Last Christmas my wife decided to feed my addiction and asked for a list of the top fountain pens I was interested in. From them, she chose to gift me by far the coolest looking one, Monteverde's Invincia Stylus, Stealth edition.
I have loved this pen since I unwrapped it. [Ok, so now you know the tone of this review.]
I was initially drawn to the pen as it's one of the few completely black fountain pens available, from body to trim to nib. The trim has low luster and the body is brushed matte. Ok, so the nib might be glossy black, but I'm still fine with giving this pen full "stealth" status.
So this model of the Invincia clearly has a (capacative) stylus on the cap. That really has nothing to do with why I wanted this pen, or how I intended to use it. I've tried it out, it works fine on all my touchy devices.
The rest of the pen is metal (aluminum? brass? Unobtanium?) and thus has a nice heft to it. If you've read any of my other reviews, you'll know that this is a big positive in my book. At 40g it's not ludicrous, but it's certainly noticeable.
I find the shaping of the pen to be excellent, and personally find it very comfortable. While the section actually tapers down at its narrowest to 8mm, it flairs back out before the nib. The pen is nicely balanced, both open and when posted. Actually, this is one of the few fountain pens I don't mind using posted.
It clocks in at 12.9cm open, 15.7cm posted. These proportions are actually similar to many other pens that I find lack this versatility, such as the Lamy Studio. So kudos, Monteverde, at a really good job on balancing this pen.
The only tick against the build quality of the pen is actually on the durability of the finish. It's not invincible. Really though, I made the mistake of putting it in my pocket once - next to another pen or my keys or something - and now it's got a scar to eternally remind me of what not to do.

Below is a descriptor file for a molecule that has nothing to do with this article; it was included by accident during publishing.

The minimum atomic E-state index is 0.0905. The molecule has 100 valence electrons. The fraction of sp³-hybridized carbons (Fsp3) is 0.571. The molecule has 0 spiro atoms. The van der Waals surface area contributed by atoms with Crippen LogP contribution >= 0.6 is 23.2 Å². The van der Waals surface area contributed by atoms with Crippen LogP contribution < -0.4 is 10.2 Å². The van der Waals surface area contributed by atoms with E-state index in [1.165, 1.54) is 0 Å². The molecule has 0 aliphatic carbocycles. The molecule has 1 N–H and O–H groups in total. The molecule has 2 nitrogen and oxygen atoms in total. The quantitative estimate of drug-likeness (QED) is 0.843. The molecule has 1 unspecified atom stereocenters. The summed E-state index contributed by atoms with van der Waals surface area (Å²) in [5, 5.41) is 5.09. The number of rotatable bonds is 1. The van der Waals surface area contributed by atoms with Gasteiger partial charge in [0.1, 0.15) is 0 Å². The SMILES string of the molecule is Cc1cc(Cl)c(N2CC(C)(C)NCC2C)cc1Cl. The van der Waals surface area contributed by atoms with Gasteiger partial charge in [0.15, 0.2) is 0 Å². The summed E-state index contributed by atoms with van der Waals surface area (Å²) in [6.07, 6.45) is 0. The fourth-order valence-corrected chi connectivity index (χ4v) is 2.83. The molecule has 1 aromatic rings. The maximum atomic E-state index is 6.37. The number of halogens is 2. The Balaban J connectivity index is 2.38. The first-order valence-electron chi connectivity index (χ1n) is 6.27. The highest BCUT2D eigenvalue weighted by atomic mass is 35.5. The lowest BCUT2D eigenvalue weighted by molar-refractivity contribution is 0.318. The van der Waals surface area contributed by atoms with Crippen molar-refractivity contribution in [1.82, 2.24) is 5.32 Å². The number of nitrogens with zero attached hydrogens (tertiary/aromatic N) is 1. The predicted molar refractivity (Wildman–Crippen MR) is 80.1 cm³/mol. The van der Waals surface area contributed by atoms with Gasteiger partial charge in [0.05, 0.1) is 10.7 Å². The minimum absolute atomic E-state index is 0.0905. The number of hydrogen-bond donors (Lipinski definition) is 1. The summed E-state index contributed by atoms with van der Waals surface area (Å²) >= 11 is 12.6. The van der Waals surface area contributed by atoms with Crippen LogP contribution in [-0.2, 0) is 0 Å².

so I can't really blame Monteverde.
But it would be nice if the finish had some kind of...
Continuing on, let's talk about the nib!
The Invincia Stylus has a steel nib, coated with Titanium. You can see that it looks great, but I'm here to say that it works just as well.
The Fine nib conforms to typical Western nib width "standards" (super generalities), roughly the same line width as a 0.7mm gel pen. This is wider than I typically prefer, but it writes so well that I haven't brought myself to grind it finer or into a stub yet.
Putting this beaut' to paper, I'd say the Invincia's Fine nib is smoother than "toothy," but still affords some feedback - just enough to let you know you're making contact. While I've used smoother, glassier nibs at this narrow a line width, I've used more medium nibs that were much rougher.
With some of my drier inks, I have noticed a slight tendency to be a hard-starter. After a short period of disuse, the first letter will ghost. But it always clears up by the second letter, so it's not a significant problem. Using more lubricated inks completely resolves this issue. Use lubricated inks with this pen.
The feed does an excellent job keeping up, I've never had issues writing or drawing too rapidly for this pen.
Is it worth talking about the converter?
First, it's bigger than Pilot's Con-50 (my reference for a subpar converter). Second, it actually threads into the section. The converter threads into the section. Whoa.
(Other than that, it's just a converter. It works as intended. Yippee!)
Monteverde also offers the Invincia Stylus in Medium, Broad, and 1.1mm stub nib widths (which can easily be swapped out).
If you're after a solid, well-built fountain pen and don't get hung up on built-in filling mechanisms, I think this is a very worthwhile option. I've used this pen almost every day for the last 6 months (along with many others, of course), and I am still absolutely satisfied.